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November 11, 2012

I wanted to encourage my colleagues to react to the prevalent professional and cultural tendencies of our time that place such emphasis on individual and isolated actions. I encouraged them instead to demonstrate the importance of influence and of the continuity of cultural endeavour, to illustrate common and shared ideas that form the basis of an architectural culture.

-David Chipperfield, Director

Every two years, almost always in early November when the weather is chilly and the crowds have died down, I take my design students up to Venice to see the Architecture Biennale.  I’ve seen its evolution over the years, less physical and more digital, less formal and more social.  It’s always a thrill and almost always provides inspiration for my own work, and (I hope) that of my students.

This year’s theme, Common Ground, is well-chosen. We can no longer afford the luxury of individualism, squandering resources and marring public space for the short-lived glory of creative individuals.  Unfortunately, the theme is also generic enough to be stretched and molded around any content the exhibitor chooses to display, content which occasionally seemed to be pulled from back rooms of studios in haste.  Bernard Tschumi’s posters, Zaha Hadid’s resin(?) casts, Hans Hollein’s students’ models, Ateliers Jean Nouvel’s Slussen Masterplan competition for Stockholm.  There were a plethora of collections which were cool to see: Cino Zucchi’s like-minded objects Billie Tsien/Todd William’s Joseph Cornell like compositions from their friends, and the 40,000 hours of student models. FAT’s investigation of copies.  Anything and everything can be “common ground”.  Another interesting exhibit was that of the team led by Norman Foster which projected images, words and sound to create a compelling experience of globalization in which Architecture paled by comparison to socio-political and ecological phenomena. I also liked the work of Zurich’s Günther Vogt which focused on Venice and its public assets, such as water, a good choice to open the exhibit.

Amongst the national pavilions, the theme was often more coherent.  The Swiss “ensemble”, the German “reuse” and the Japanese “Home-for-all” showed the effects of humility and collaboration, for too long missing in architecture.  The Italian Pavilion, curated by Luca Zevi, touched on the right areas of interest, from this generations fascination with green space to a former generation’s (that of Adriano Olivetti) progressive design thinking. Some of the other work included seemed to lack “common grounding” but I may have missed something in my haste.  Two days is not enough to do justice to all this work, and I’m still pouring over some of the catalogs to understand better some of the projects.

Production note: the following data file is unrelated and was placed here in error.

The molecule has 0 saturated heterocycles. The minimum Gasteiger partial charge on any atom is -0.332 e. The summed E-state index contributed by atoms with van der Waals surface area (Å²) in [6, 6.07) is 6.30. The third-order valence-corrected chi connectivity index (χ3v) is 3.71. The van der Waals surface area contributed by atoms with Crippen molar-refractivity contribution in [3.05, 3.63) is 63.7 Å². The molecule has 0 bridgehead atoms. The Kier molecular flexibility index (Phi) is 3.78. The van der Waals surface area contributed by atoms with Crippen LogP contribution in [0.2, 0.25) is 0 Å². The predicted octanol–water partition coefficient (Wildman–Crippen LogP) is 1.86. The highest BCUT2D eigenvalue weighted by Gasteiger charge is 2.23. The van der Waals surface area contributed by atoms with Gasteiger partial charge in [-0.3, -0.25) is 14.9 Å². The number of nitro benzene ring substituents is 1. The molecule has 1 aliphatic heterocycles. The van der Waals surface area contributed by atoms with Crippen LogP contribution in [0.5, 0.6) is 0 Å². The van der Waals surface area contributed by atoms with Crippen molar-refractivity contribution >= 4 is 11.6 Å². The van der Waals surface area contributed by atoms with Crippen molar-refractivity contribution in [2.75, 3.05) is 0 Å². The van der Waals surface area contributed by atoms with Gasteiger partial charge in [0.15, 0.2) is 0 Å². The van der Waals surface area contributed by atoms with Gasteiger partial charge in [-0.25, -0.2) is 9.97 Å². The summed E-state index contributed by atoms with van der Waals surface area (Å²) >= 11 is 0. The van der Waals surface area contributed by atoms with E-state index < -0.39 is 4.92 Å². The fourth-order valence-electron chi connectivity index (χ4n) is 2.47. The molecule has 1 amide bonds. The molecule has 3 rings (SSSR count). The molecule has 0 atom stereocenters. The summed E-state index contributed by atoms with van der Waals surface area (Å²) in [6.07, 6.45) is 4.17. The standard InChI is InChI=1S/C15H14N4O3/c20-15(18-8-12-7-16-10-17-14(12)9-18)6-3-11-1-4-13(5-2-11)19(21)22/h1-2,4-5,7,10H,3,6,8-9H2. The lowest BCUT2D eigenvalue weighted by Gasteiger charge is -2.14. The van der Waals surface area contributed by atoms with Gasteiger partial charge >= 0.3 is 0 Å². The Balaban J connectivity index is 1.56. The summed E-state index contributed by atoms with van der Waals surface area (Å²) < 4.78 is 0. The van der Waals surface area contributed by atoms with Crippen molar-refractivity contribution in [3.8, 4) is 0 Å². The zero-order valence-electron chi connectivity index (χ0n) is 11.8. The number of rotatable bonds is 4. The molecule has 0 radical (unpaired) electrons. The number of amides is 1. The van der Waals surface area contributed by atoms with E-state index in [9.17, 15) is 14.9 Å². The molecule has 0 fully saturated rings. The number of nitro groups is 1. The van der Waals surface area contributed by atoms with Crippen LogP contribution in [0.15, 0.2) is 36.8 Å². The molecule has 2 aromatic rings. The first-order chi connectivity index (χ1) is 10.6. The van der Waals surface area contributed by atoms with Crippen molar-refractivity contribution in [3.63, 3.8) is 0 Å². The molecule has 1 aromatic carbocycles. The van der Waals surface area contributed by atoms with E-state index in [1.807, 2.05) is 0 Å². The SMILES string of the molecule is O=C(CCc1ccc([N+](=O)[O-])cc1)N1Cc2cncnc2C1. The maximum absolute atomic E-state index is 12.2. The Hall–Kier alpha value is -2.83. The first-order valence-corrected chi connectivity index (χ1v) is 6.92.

Perhaps it was because the week began with the re-election of President Barrack Obama, the candidate who at least stands a chance at fixing our country and our planet, it was one of those rare moments when I felt a bit of national pride as I entered the US Pavilion.  I absolutely loved this installation, which interprets the Common Ground theme very wisely with a focus on Spontaneous Interventions.  I liked it for its layout (thanks mostly to M-A-D studio, whose director Erik Adigard had spoken to our students back in Rome).  Outside, a collection of orange red cubes (soft but precisely molded) could be scattered, stacked and assembled in a variety of combinations to create useful spatial formations.  The floors in the four rooms are printed with quotations and timelines related to urban history, worth the time to read and follow.  Above your heads hang panels printed on one side with colorful bar codes which indicate thematic focuses of the projects described on the other side, projects which have in common an American pragmatism and the courage to act without waiting for orders from on high. Guerrilla gardening, urban agriculture, creative squatting, participatory urbanism, barter markets, and more fill the 124 panels.  It is easy to scan them, walking through the aisles laid like grapevines above you.  But when something looks interesting you reach up and pull down the panel to eye level, an action that activates a counterweight on the wall where the key “solution” is written, revealing the key “problem”.  Brilliant. The content, too, was an inspiration.  Art in Odd Places, NY Street Advertising Takeover, Rebuild Foundation’s 1415, Islands of LA, and dozens of others all make you think.  It’s a bit derivative of Design Like you Give a Damn or WorldChanging, but so positive nevertheless.  Check out the full catalogue of “interventions” at

The Biennale is also a good excuse to spend time in Venice, which amazes me every time. But for that, my post from a couple years back already tells my point of view.


outside French Pavilion


German Pavilion

inside US pavilion

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